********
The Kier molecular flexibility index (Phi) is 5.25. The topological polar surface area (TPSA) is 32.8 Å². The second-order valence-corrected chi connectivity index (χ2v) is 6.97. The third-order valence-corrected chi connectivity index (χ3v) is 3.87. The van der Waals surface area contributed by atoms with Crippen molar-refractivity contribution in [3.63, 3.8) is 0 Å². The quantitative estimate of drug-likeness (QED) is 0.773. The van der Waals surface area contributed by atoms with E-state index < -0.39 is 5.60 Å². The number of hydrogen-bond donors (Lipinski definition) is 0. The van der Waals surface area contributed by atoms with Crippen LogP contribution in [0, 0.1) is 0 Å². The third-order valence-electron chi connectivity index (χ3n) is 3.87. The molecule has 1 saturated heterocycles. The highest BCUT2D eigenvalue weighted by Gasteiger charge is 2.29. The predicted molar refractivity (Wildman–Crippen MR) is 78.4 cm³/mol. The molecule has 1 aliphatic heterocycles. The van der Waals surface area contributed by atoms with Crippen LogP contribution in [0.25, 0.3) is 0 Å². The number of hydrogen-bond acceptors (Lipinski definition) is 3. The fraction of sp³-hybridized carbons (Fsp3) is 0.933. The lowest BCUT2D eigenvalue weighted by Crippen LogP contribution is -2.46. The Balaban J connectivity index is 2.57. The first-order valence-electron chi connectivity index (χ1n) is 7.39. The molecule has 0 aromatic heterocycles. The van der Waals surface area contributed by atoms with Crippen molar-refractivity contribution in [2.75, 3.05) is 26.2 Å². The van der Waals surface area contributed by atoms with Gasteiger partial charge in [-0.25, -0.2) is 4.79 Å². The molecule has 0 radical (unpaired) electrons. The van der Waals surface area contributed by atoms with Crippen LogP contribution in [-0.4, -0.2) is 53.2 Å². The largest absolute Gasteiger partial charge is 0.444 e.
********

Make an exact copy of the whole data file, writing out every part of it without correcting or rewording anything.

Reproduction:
The Kier molecular flexibility index (Phi) is 5.25. The topological polar surface area (TPSA) is 32.8 Å². The second-order valence-corrected chi connectivity index (χ2v) is 6.97. The third-order valence-corrected chi connectivity index (χ3v) is 3.87. The van der Waals surface area contributed by atoms with Crippen molar-refractivity contribution in [3.63, 3.8) is 0 Å². The quantitative estimate of drug-likeness (QED) is 0.773. The van der Waals surface area contributed by atoms with E-state index < -0.39 is 5.60 Å². The number of hydrogen-bond donors (Lipinski definition) is 0. The van der Waals surface area contributed by atoms with Crippen LogP contribution in [0, 0.1) is 0 Å². The third-order valence-electron chi connectivity index (χ3n) is 3.87. The molecule has 1 saturated heterocycles. The highest BCUT2D eigenvalue weighted by Gasteiger charge is 2.29. The predicted molar refractivity (Wildman–Crippen MR) is 78.4 cm³/mol. The molecule has 1 aliphatic heterocycles. The van der Waals surface area contributed by atoms with Crippen LogP contribution in [0.25, 0.3) is 0 Å². The number of hydrogen-bond acceptors (Lipinski definition) is 3. The fraction of sp³-hybridized carbons (Fsp3) is 0.933. The lowest BCUT2D eigenvalue weighted by Crippen LogP contribution is -2.46. The Balaban J connectivity index is 2.57. The first-order valence-electron chi connectivity index (χ1n) is 7.39. The molecule has 0 aromatic heterocycles. The van der Waals surface area contributed by atoms with Crippen molar-refractivity contribution in [2.75, 3.05) is 26.2 Å². The van der Waals surface area contributed by atoms with Gasteiger partial charge in [-0.25, -0.2) is 4.79 Å². The molecule has 0 radical (unpaired) electrons. The van der Waals surface area contributed by atoms with Crippen LogP contribution in [-0.4, -0.2) is 53.2 Å². The largest absolute Gasteiger partial charge is 0.444 e.